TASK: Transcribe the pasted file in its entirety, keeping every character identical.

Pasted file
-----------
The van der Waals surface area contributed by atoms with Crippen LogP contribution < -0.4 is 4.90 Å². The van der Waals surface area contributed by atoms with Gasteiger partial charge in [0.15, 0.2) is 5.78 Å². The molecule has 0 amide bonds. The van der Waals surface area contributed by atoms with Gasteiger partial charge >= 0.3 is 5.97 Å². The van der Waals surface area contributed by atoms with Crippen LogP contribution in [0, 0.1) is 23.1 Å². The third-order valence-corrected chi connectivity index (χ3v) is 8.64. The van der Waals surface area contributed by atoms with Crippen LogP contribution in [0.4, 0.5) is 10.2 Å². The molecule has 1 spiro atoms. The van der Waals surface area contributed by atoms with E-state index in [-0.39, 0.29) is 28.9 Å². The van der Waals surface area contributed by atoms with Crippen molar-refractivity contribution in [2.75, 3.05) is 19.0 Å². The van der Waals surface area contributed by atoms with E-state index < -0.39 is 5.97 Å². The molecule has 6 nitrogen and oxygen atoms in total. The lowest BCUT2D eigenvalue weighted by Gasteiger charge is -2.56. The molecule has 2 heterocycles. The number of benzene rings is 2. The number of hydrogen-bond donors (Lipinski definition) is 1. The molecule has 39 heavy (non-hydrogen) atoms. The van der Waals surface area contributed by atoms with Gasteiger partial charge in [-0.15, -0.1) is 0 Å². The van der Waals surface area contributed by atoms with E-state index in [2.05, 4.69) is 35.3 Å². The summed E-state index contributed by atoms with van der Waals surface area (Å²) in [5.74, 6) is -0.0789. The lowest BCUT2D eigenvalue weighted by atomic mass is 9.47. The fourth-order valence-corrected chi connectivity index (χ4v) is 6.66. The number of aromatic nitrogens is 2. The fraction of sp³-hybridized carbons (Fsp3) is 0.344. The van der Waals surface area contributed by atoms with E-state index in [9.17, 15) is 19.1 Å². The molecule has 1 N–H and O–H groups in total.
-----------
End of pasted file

The van der Waals surface area contributed by atoms with Crippen LogP contribution < -0.4 is 4.90 Å². The van der Waals surface area contributed by atoms with Gasteiger partial charge in [0.15, 0.2) is 5.78 Å². The molecule has 0 amide bonds. The van der Waals surface area contributed by atoms with Gasteiger partial charge >= 0.3 is 5.97 Å². The van der Waals surface area contributed by atoms with Crippen LogP contribution in [0, 0.1) is 23.1 Å². The third-order valence-corrected chi connectivity index (χ3v) is 8.64. The van der Waals surface area contributed by atoms with Crippen LogP contribution in [0.4, 0.5) is 10.2 Å². The molecule has 1 spiro atoms. The van der Waals surface area contributed by atoms with E-state index in [-0.39, 0.29) is 28.9 Å². The van der Waals surface area contributed by atoms with Crippen molar-refractivity contribution in [2.75, 3.05) is 19.0 Å². The van der Waals surface area contributed by atoms with E-state index < -0.39 is 5.97 Å². The molecule has 6 nitrogen and oxygen atoms in total. The lowest BCUT2D eigenvalue weighted by Gasteiger charge is -2.56. The molecule has 2 heterocycles. The number of benzene rings is 2. The number of hydrogen-bond donors (Lipinski definition) is 1. The molecule has 39 heavy (non-hydrogen) atoms. The van der Waals surface area contributed by atoms with Gasteiger partial charge in [-0.15, -0.1) is 0 Å². The van der Waals surface area contributed by atoms with E-state index in [2.05, 4.69) is 35.3 Å². The summed E-state index contributed by atoms with van der Waals surface area (Å²) in [5.74, 6) is -0.0789. The lowest BCUT2D eigenvalue weighted by atomic mass is 9.47. The fourth-order valence-corrected chi connectivity index (χ4v) is 6.66. The number of aromatic nitrogens is 2. The fraction of sp³-hybridized carbons (Fsp3) is 0.344. The van der Waals surface area contributed by atoms with E-state index in [9.17, 15) is 19.1 Å². The molecule has 1 N–H and O–H groups in total.